FIGS. 11A and 11B diagrammatically show yet another liquid crystal display device 200B of Embodiment 2 of the present invention, where FIG. 11A is a top view and FIG. 11B is a cross-sectional view taken along line 11B-11B′ in FIG. 11A.

FIGS. 12A and 12B diagrammatically show a liquid crystal display device 300 of Embodiment 3 of the present invention, where FIG. 12A is a top view and FIG. 12B is a cross-sectional view taken along line 12B-12B′ in FIG. 12A.

FIG. 13 is a diagrammatic top view of the liquid crystal display device 300 of Embodiment 3.

FIG. 14 is a graph showing the voltage-transmittance characteristic of a region in which liquid crystal molecules 30 a tilt along a polarization axis PA1 obtained when the liquid crystal display device 1000 is observed in an oblique direction along a polarization axis PA2.

FIG. 15 is a graph showing the voltage-transmittance characteristics obtained when the liquid crystal display device 300 of Embodiment 3 is observed in the normal direction and in an oblique direction.

FIG. 16 is a graph showing the voltage-transmittance characteristics obtained when the liquid crystal display device 100 is observed in the normal direction and in an oblique direction, and the voltage-transmittance characteristic obtained when a liquid crystal display device having an additional light-shield layer is observed in an oblique direction.

FIG. 17 is a diagrammatic top view of a liquid crystal display device 400 of Embodiment 4 of the present invention.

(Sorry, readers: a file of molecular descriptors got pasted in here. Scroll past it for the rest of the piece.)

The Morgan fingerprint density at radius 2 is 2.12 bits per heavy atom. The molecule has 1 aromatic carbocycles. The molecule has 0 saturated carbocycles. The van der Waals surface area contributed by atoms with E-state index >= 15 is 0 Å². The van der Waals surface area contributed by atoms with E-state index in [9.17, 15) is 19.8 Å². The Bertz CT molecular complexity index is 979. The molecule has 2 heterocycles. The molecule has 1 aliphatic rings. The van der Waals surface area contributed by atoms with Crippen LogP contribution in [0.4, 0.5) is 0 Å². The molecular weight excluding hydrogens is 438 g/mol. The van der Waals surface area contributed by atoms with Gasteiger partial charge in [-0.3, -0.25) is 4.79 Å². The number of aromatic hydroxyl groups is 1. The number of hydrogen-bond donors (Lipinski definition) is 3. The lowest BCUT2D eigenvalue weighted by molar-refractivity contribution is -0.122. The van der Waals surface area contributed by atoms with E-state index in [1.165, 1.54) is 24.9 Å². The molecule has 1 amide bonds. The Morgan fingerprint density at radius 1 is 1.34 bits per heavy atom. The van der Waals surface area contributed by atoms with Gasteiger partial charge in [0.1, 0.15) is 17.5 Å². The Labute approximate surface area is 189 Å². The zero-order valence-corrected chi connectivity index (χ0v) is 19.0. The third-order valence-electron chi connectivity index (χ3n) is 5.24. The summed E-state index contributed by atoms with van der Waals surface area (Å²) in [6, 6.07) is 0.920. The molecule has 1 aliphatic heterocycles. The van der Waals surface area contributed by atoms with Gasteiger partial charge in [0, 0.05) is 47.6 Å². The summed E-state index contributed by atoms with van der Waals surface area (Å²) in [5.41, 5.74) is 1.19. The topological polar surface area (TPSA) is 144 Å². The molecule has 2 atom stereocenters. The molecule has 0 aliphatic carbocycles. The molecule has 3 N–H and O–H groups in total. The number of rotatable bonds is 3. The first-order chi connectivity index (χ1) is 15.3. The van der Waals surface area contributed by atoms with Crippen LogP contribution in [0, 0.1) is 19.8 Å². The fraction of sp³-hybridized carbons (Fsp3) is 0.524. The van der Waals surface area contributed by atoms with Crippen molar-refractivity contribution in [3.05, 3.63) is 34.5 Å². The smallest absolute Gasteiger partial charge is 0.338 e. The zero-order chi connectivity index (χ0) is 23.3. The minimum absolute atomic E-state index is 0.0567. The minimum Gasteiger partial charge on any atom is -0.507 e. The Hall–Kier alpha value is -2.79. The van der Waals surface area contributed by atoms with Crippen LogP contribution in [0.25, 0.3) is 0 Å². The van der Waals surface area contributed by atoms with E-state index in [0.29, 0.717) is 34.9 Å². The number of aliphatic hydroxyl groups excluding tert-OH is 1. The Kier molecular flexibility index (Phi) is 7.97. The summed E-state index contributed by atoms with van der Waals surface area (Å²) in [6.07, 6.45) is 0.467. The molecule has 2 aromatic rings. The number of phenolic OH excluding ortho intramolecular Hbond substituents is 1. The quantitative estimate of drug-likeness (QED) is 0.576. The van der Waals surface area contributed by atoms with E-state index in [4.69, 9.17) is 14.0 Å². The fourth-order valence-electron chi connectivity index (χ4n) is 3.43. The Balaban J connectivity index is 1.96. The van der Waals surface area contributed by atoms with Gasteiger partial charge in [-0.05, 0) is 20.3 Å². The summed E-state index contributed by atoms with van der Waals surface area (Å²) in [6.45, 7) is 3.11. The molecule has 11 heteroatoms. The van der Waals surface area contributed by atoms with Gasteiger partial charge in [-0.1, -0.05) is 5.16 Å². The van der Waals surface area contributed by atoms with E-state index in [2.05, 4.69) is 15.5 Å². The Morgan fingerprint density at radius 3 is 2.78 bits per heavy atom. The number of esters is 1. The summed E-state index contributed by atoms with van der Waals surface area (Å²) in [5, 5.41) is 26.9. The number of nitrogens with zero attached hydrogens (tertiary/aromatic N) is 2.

FIG. 18 is a diagrammatic top view of another liquid crystal display device 400A of Embodiment 4 of the present invention.

DETAILED DESCRIPTION OF THE INVENTION

Hereinafter, preferred embodiments of the present invention will be described with reference to the accompanying drawings. Since excellent display characteristics can be obtained according to the present invention, the present invention is suitably applied to active matrix liquid crystal display devices. Herein, as embodiments of the present invention, active matrix liquid crystal display devices having thin film transistors (TFTs) as the switching elements for switching picture-element electrodes will be described. The present invention can also be applied to MIM type active matrix liquid crystal display devices and simple active matrix liquid crystal display devices.

As used herein, a region of a liquid crystal display device corresponding to one “picture element” as the minimum unit of display is called a “picture-element region”. In a color liquid crystal display device, R, G and B “picture elements” constitute one “pixel”. In an active matrix liquid crystal display device, a picture-element electrode and a portion of a counter electrode opposed to the picture-element electrode define a picture-element region. In a simple matrix liquid crystal display device, each of the crossings of stripe-shaped column electrodes and stripe-shaped row electrodes running perpendicular to each other defines a picture-element region. If a black matrix is placed, the picture-element region is strictly defined as a portion of a region across which a voltage is applied according to the state to be displayed that corresponds to each opening of the black matrix.